Eddie Brill: Fearless Leader and Impresario.


Eddie-Brill-1Eddie Brill is one of those guys who not only has been making people laugh for almost 30 years, but is a behind-the-scenes mover and shaker. Brill booked all the comedy acts for The David Letterman Show, books the prestigious Great American Comedy Festival that is located in Johnny Carson’s hometown in Norfolk, Nebraska, and is constantly on the hunt for new comedy talent. SUSC was happy to glean a few minutes away from Brill, who travels the country following New York sport teams,  doing gigs and signing acts.

Eddie, It’s DNA in Santa Cruz, California.

Yes, sir, how are you?

Good. I wanted to mention several years ago, I Facebooked you to ask a quick comedy question and you answered me immediately.  I think it’s pretty rare for an established comic that has been rocking the mic for decades to have the time to answer questions.

I believe if you don’t answer right away you end up with stacks and stacks of email—so it’s best to answer as soon as possible. A lot of people send me their stand up clips and want me to look at them and the weird thing is I am so backed up—I have 24 of them waiting to be seen right now—and because I have been so busy I haven’t been able to get to them. That’s what happens when I don’t respond immediately. I think it’s best for everybody if you answer as quick as you can.

So it’s a pragmatic decision so your workload doesn’t pile up. But what is your philosophy? Are you afraid you might miss the next George Carlin if you don’t answer every email?

Yeah, I’m a comic, so I know what it’s like to want to have your questions answered. Everyone is a potential George Carlin. Even if you suck at the beginning like I did, you get better at it.


I mean if you stay with it, and you’re passionate, often times you get better at it.

Speaking of when you started, when you were back at Emerson College, putting together the Emerson Comedy Workshop, were you already doing stand-up?

We were doing comedy improv, and it was fun and cool. Steven Wright was our friend and we would go see him perform and it got us excited to want to do stand-up. A couple of us started doing stand-up because we had seen Steven do it. It was a good comedy scene in Boston in the late 70s / early 80s. There weren’t a lot of comics, but what was going on–the scene–was amazing. It was real quality and an exciting time.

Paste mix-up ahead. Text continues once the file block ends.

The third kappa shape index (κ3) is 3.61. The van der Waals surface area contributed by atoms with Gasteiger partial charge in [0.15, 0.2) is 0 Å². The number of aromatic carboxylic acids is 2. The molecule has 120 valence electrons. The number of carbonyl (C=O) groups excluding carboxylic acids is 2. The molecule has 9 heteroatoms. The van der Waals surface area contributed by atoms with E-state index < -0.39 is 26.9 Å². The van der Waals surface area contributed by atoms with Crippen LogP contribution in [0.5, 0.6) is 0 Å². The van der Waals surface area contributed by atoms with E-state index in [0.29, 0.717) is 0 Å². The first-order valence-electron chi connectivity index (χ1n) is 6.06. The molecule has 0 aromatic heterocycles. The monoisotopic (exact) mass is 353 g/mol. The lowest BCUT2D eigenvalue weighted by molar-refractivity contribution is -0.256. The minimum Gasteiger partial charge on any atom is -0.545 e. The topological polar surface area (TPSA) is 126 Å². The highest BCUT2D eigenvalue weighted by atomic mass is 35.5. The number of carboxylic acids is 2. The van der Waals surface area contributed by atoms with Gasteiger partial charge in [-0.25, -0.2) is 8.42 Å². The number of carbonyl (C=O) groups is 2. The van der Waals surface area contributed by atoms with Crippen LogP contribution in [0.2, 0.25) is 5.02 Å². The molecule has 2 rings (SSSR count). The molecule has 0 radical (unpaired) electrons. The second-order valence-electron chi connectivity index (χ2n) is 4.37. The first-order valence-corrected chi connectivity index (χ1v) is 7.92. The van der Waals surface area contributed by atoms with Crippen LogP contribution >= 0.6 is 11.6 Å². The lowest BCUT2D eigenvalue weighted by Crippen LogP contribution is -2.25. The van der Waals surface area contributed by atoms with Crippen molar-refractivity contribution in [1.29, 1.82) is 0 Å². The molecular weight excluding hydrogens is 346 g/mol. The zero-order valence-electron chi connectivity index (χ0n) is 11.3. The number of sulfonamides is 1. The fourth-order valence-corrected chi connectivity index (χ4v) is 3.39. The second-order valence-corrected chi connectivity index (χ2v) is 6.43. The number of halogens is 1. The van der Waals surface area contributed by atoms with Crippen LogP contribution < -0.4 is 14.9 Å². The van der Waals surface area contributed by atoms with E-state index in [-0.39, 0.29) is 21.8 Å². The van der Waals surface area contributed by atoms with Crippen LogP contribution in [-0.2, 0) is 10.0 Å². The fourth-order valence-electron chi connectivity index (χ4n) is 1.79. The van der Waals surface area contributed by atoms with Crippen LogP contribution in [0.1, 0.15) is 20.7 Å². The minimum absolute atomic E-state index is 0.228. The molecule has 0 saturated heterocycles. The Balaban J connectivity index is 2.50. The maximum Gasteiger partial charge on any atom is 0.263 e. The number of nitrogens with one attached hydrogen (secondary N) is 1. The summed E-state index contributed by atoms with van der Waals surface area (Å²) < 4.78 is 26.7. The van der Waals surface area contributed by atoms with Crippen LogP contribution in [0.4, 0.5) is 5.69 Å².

You were a contemporary of Denis Leary; you guys were coming up at the same time.

We were all in college together, so it was pretty cool.

Back in the late 70s and early 80s it was the beginning of the comedy boom. Were you going to NYC or were you staying in Boston?

I was in an improv group in ’76 and started stand-up in ’78.  I only worked in Boston.  I stopped doing stand-up in 1980 when I graduated college…and then moved to NYC. I quit because, although it was fun, it didn’t seem like I could have a career in it.  There was a lot of good work in Boston and my friends stayed in town and did very well.

For those four years that you took off, were you trying to get a real job?

I thought I needed a real job, so I got into advertising. It’s funny because I was lying for a living, making lousy money and I didn’t sleep well.  Now I tell the truth for a living and I love it.  It is an amazing life: I get paid doing what I love and I sleep like a baby.

So when you came back from advertising in ’84, you opened up a comedy club, The Paper Moon. For getting your feet back into comedy, it’s great to have your own venue.

There was guy from college, who, after graduation, worked at a restaurant and cabaret in NYC. He told me the venue was interested in putting a stand-up show together and he contacted me to help him run it.  When he stopped being involved, I took over and made it a full-time comedy club. I hadn’t done stand-up in four years, but the first week, I was at this new, cool venue and hosting the show–I got that feeling again.   I thought, “Oh my god, I’ve missed this!” And I haven’t stopped since.  It was at the Paper Moon comedy club, and that first show back was July 27th, 1984. I’m about to celebrate my 30 year anniversary (in a row) that I’ve been doing comedy.

Are you going to celebrate at a certain club or venue?

I haven’t even thought about it. I’ll probably be on stage somewhere and go, “30 years, yah!”

I keep going back to the 1980s, because for comedians today, the stories about the comedy boom are legend. It’s difficult to imagine that the hills were once filled with gold. Was it as incredible and easy to get work and get paid as we hear about?